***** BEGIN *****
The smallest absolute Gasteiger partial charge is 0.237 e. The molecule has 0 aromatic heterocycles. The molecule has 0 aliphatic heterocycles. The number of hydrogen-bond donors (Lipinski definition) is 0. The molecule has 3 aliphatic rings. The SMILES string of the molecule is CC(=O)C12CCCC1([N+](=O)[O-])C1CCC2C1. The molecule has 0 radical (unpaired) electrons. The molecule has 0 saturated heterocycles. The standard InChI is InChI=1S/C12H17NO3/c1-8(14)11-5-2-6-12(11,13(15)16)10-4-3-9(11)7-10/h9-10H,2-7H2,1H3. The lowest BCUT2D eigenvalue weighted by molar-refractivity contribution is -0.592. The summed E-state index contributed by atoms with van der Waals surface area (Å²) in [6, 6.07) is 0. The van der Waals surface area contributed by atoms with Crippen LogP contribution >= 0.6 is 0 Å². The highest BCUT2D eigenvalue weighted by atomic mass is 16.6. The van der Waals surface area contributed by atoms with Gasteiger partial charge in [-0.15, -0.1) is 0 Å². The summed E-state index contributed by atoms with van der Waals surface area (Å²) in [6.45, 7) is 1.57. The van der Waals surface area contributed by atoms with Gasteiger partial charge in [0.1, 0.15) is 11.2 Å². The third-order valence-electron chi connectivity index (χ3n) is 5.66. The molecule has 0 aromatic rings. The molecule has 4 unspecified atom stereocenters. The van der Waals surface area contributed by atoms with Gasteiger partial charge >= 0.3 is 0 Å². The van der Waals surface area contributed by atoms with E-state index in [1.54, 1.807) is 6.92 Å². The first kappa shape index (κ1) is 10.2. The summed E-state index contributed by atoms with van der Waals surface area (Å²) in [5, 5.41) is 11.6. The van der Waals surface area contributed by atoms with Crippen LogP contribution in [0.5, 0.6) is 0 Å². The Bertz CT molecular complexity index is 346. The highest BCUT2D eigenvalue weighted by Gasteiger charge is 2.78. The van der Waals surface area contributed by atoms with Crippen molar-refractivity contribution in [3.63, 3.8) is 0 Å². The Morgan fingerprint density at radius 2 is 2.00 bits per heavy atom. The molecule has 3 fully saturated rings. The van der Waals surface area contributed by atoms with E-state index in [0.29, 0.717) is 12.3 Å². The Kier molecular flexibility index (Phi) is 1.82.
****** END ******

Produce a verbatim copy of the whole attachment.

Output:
The smallest absolute Gasteiger partial charge is 0.237 e. The molecule has 0 aromatic heterocycles. The molecule has 0 aliphatic heterocycles. The number of hydrogen-bond donors (Lipinski definition) is 0. The molecule has 3 aliphatic rings. The SMILES string of the molecule is CC(=O)C12CCCC1([N+](=O)[O-])C1CCC2C1. The molecule has 0 radical (unpaired) electrons. The molecule has 0 saturated heterocycles. The standard InChI is InChI=1S/C12H17NO3/c1-8(14)11-5-2-6-12(11,13(15)16)10-4-3-9(11)7-10/h9-10H,2-7H2,1H3. The lowest BCUT2D eigenvalue weighted by molar-refractivity contribution is -0.592. The summed E-state index contributed by atoms with van der Waals surface area (Å²) in [6, 6.07) is 0. The van der Waals surface area contributed by atoms with Crippen LogP contribution >= 0.6 is 0 Å². The highest BCUT2D eigenvalue weighted by atomic mass is 16.6. The van der Waals surface area contributed by atoms with Gasteiger partial charge in [-0.15, -0.1) is 0 Å². The summed E-state index contributed by atoms with van der Waals surface area (Å²) in [6.45, 7) is 1.57. The van der Waals surface area contributed by atoms with Gasteiger partial charge in [0.1, 0.15) is 11.2 Å². The third-order valence-electron chi connectivity index (χ3n) is 5.66. The molecule has 0 aromatic rings. The molecule has 4 unspecified atom stereocenters. The van der Waals surface area contributed by atoms with Gasteiger partial charge >= 0.3 is 0 Å². The van der Waals surface area contributed by atoms with E-state index in [1.54, 1.807) is 6.92 Å². The first kappa shape index (κ1) is 10.2. The summed E-state index contributed by atoms with van der Waals surface area (Å²) in [5, 5.41) is 11.6. The van der Waals surface area contributed by atoms with Crippen LogP contribution in [0.5, 0.6) is 0 Å². The Bertz CT molecular complexity index is 346. The highest BCUT2D eigenvalue weighted by Gasteiger charge is 2.78. The van der Waals surface area contributed by atoms with Crippen molar-refractivity contribution in [3.63, 3.8) is 0 Å². The Morgan fingerprint density at radius 2 is 2.00 bits per heavy atom. The molecule has 3 fully saturated rings. The van der Waals surface area contributed by atoms with E-state index in [0.29, 0.717) is 12.3 Å². The Kier molecular flexibility index (Phi) is 1.82.